To my coaches and assistant coaches. Andy and Josh, my Lieutenant coaches: Without you two helping me teach classes, Neutral Ground Sheboygan would not be as strong as it is.  I can always rely on your dedication.  Not only have you guys become incredible grapplers but have become top notch teachers as well.  A.J. and Chad for stepping up and crushing it with your classes. I’m glad to have you on the team! Jason Fredericks, one of my original students from the ‘old’ days when I was a fresh blue belt.  You have stuck with me since 2011.  If you had not stuck to it with your fierce smile and wonderful friendliness I would probably thrown in the towel on teaching (or running a dojo at least) a long time ago.  You kept the life in the dojo at its weakest point, so now it can be strong and thriving. I look forward to strapping a Black Belt on you someday. John Brigham, thanks for being a good friend and helping me to prepare for “the test.” You took literally hundreds of high falls on my behalf. I will return the favor someday. Tom, for being an outstanding assistant. A great deal of our students came to me expressing how helpful you have been getting them acclimated to BJJ life. I have no doubt a big part of our student retention is because of you. Andrew, for your dedication, enthusiasm and cleanliness. You are always on the mats and you always make sure the dojo is clean! Thank you all.

Most importantly I need to thank my wife, Rachael, without whom none of this would be possible.  In the last 10 years I have spent almost 9,000 hours dedicated to Brazilian Jiu Jitsu. All this time, you sacrificed for me. You supported and encouraged me. Countless times have you said, “go train” knowing how passionate I am about Jiu Jitsu. You took up all the slack at home when I was away.  With a career of your own and 5 children, this wasn’t easy.  You have also kept me centered and balanced.   Not only does Jiu Jitsu make me a better person, so do you. You are the most wise and humble person I know (or will ever know) and I have learned so much from you. I am so grateful to have you as my partner and the mother of our children.  I love you so much.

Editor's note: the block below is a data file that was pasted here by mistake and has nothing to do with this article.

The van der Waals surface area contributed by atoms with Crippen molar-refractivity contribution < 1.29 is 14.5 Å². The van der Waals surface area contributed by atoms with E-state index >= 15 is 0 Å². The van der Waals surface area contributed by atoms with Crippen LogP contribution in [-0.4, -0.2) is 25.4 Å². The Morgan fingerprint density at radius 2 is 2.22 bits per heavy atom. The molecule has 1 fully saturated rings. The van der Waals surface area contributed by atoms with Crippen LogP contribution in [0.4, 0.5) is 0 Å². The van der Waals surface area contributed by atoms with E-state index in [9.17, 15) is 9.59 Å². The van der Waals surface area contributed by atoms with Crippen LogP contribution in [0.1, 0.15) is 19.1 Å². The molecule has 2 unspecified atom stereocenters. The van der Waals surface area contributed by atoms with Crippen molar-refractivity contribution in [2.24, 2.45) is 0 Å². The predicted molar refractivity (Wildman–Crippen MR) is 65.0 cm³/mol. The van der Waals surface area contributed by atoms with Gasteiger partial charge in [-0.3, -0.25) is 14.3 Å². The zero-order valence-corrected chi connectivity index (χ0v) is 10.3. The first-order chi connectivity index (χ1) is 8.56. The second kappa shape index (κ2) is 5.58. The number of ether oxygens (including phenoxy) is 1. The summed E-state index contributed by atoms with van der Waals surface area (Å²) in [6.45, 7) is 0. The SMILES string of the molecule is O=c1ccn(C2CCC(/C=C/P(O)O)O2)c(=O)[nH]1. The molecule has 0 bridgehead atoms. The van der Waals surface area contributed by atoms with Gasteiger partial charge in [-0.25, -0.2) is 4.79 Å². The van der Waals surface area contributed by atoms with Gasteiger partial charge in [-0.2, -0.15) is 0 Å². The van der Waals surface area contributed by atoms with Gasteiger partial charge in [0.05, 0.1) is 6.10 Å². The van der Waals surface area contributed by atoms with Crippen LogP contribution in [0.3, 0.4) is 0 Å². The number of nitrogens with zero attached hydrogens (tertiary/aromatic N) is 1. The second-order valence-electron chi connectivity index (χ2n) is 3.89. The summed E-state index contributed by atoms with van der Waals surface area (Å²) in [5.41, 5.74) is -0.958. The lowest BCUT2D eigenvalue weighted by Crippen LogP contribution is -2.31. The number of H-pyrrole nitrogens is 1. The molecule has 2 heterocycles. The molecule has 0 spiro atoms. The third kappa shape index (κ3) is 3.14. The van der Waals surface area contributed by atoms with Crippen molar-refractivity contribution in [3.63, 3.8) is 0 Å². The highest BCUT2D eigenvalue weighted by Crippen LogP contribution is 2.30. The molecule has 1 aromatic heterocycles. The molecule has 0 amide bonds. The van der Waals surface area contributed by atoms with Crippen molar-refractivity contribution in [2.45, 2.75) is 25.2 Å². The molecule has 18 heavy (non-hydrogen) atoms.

Black belt.  Just a symbol.  The hard work continues to discover more about this incredible art.  The wonderful thing about BJJ is that the mats don’t lie.  There can be no resting on our laurels. It is still, and will forever be, business as usual.  See you on the mats!


Being a well-rounded grappler should be the aim of any BJJ practitioner.  The idea of being well-rounded is easy enough to understand and agree with, but the method of achieving it is another matter entirely.  This is where many fall short.

To be “well-rounded” means having at minimum a sufficient competency in ALL aspects of Jiu Jitsu, not just the ones where we naturally veer toward. If we avoid the aspects of BJJ we are uncomfortable or vulnerable with, we lose the opportunities to improve.  We will stagnate in our “comfort-zone” while those who are engaging their fears will flourish.

If growth and improvement of our skills is the goal, and we want to become well-rounded, we need to branch away from our default modes of rolling.  We need to become exposed to those situations and positions which we are unfamiliar or uncomfortable with.  We must go fearlessly into uncharted territory to broaden or horizons.  This means we need to accept some risk.  And the dojo is the perfect place to do that. With training partners who have your developmental interests and protection in mind.  The worst that can happen is you  fail. You get swept, submitted or your partner gains positional advantage.  Who cares?  Every so-called “failure” is just another opportunity to learn.   If you attempt a guard pass you don’t normally do (i.e. are uncomfortable with) and get swept, you immediately gain knowledge.  The “failure” is immediately error-correcting!  Being swept is a great price to pay for knowledge.

People who are adverse to taking risks usually don’t see the reward of messing up and also don’t want to look bad (or dumb).  To varying degrees, risk-adverse people are short-sighted and ego driven. This hinders skill development in BJJ.

My recommendation:  Put yourself out there. Try movements and positions you are unfamiliar or uncomfortable with.  Expose yourself to every little hidden corner of Jiu Jitsu. Take risks without fear of messing up.  If you hate being mounted, get mounted. If you only like top position and avoid bottom at all cost, start off your back and earn your way to the top.  If you hate standing guard passes, do it anyway.  The reward is worth it.  Stop being so conservative. Remember, risk can trigger flow.  So, broaden your world and take a risk.